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Risky to stop antiplatelets 1 year Post-Stent in AF patients-TCT 2018


Risky to stop antiplatelets 1 year Post-Stent in AF patients-TCT 2018

A new study finds that continuing an antiplatelet agent beyond 1 year after stenting may be safer for anticoagulated atrial fibrillation patients.

The study is presented at Transcatheter Cardiovascular Therapeutics meeting and simultaneously published in the journal Circulation.

Yukiko Matsumura-Nakano,  Department of Cardiovascular Medicine, Graduate School of Medicine, Kyoto University, Japan, and colleagues evaluated oral anticoagulation (OAC) alone without antiplatelet therapy (APT) in patients with atrial fibrillation (AF) and stable coronary artery disease (CAD) beyond 1 year after coronary stenting in this open-label OAC-ALONE trial.

The primary endpoint was a composite of all-cause death, myocardial infarction (MI), stroke, or systemic embolism. The major secondary endpoint was a composite of primary endpoint or major bleeding according to the International Society on Thrombosis and Haemostasis (ISTH) classification. Although the trial was designed to enroll 2,000 patients during 12 months, enrollment was prematurely terminated after enrolling 696 patients in 38 months.

Mean age was 75.0±7.6 years, and 85.2% of patients were men. OAC was warfarin in 75.2% and direct oral anticoagulants in 24.8% of patients.

Also Read: Edoxaban more beneficial than Warfarin in patients with atrial fibrillation

Key Findings:

  • Among patients receiving oral anticoagulation alone, the combined risk of death, MI, stroke, or systemic embolism past the first year post-stenting was significantly higher than in patients continuing a single antiplatelet agent — aspirin or clopidogrel (Plavix) — plus oral anticoagulant treatment.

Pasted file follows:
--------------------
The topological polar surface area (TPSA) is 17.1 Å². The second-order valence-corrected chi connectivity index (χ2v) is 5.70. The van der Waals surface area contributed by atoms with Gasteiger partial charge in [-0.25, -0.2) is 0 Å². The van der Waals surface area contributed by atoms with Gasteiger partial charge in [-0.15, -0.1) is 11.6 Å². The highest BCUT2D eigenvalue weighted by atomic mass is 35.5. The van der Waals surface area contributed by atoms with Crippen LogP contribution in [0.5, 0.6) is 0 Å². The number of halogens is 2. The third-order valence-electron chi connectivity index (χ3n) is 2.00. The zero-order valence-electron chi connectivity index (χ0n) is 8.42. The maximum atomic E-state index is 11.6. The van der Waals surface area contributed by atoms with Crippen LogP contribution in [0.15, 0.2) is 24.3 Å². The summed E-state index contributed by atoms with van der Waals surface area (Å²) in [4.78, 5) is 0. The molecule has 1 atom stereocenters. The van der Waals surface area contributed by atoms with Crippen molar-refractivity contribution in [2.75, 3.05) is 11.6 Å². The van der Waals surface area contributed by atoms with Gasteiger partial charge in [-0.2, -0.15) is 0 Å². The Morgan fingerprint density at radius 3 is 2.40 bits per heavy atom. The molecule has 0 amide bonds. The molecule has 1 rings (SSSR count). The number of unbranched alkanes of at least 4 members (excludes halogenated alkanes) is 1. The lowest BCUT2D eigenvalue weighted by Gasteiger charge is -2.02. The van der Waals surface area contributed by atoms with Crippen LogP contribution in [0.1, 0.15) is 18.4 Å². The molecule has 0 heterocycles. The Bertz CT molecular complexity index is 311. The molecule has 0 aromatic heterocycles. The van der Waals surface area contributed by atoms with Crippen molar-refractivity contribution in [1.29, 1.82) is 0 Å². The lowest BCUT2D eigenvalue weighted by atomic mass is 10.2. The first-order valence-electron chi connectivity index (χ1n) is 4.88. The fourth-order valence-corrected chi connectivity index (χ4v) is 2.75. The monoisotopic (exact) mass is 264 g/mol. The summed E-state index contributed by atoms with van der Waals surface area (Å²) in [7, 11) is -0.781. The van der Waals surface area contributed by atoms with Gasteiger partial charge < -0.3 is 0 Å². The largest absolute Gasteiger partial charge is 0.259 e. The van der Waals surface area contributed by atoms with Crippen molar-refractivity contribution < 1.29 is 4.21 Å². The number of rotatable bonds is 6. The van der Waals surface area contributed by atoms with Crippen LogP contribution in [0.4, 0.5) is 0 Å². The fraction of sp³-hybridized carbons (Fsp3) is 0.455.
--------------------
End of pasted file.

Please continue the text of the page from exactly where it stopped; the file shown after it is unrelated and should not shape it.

• That composite primary endpoint rate was 15.7% in the 54-patient oral anticoagulation alone group versus 13.6% in the 47 combined therapy group patients, which did not meet criteria for noninferiority.
  • Net clinical effect — pooling the efficacy findings and major bleeding — did meet noninferiority, due to a trend for more major bleeding in the combined therapy group (by TIMI criteria 8.4% vs 4.9%, P=0.07).
  •  MI occurred in 8 (2.3%) and 4 (1.2%) patients, while stroke or systemic embolism occurred in 13 (3.8%) and 19 (5.5%) patients, respectively.
  • Major bleeding occurred in 27 (7.8%) and 36 (10.4%) patients, respectively.
  • Among patients randomized to oral anticoagulation alone after 1-year post-stenting, 75% took warfarin and 25% were on a newer oral anticoagulant (NOAC).
  • In the group randomized to continue their single platelet agent beyond that point, aspirin was that agent for 86% and clopidogrel in 14%

“This study suggests that we probably can stop one of the two [antiplatelet agents] and get by with a single agent,” commented Morton Kern, MD, of the University of California Irvine and a panelist at a press conference for the late-breaking clinical trial session at which the results were discussed.

“I don’t think anybody is quite comfortable yet to not give either aspirin or aspirin and clopidogrel,” he added, “but we do want to reduce the triple-drug [use].”

Guidelines and expert consensus recommend oral anticoagulation alone as the default, based on observational data, to limit the risk of bleeding in afib patients, Gilles Lemesle, of Centre Hospitalier Universitaire de Lille, France, wrote in an accompanying Circulation editorial.

“These tantalizing observations do not settle the issue of which strategy should be considered as default in clinical practice (and for which patients) but will be useful in planning future trials,” said Lemesle.

“This randomized trial did not establish non-inferiority of OAC alone to combined OAC and APT in patients with AF and stable CAD beyond 1 year after stenting,” concluded the authors.

“Because patient enrollment was prematurely terminated, the study was underpowered and inconclusive. Future larger studies are required to establish the optimal antithrombotic regimen in this population.”

For further reference follow the link: https://doi.org/10.1161/CIRCULATIONAHA.118.036768

Source: With inputs from Circulation

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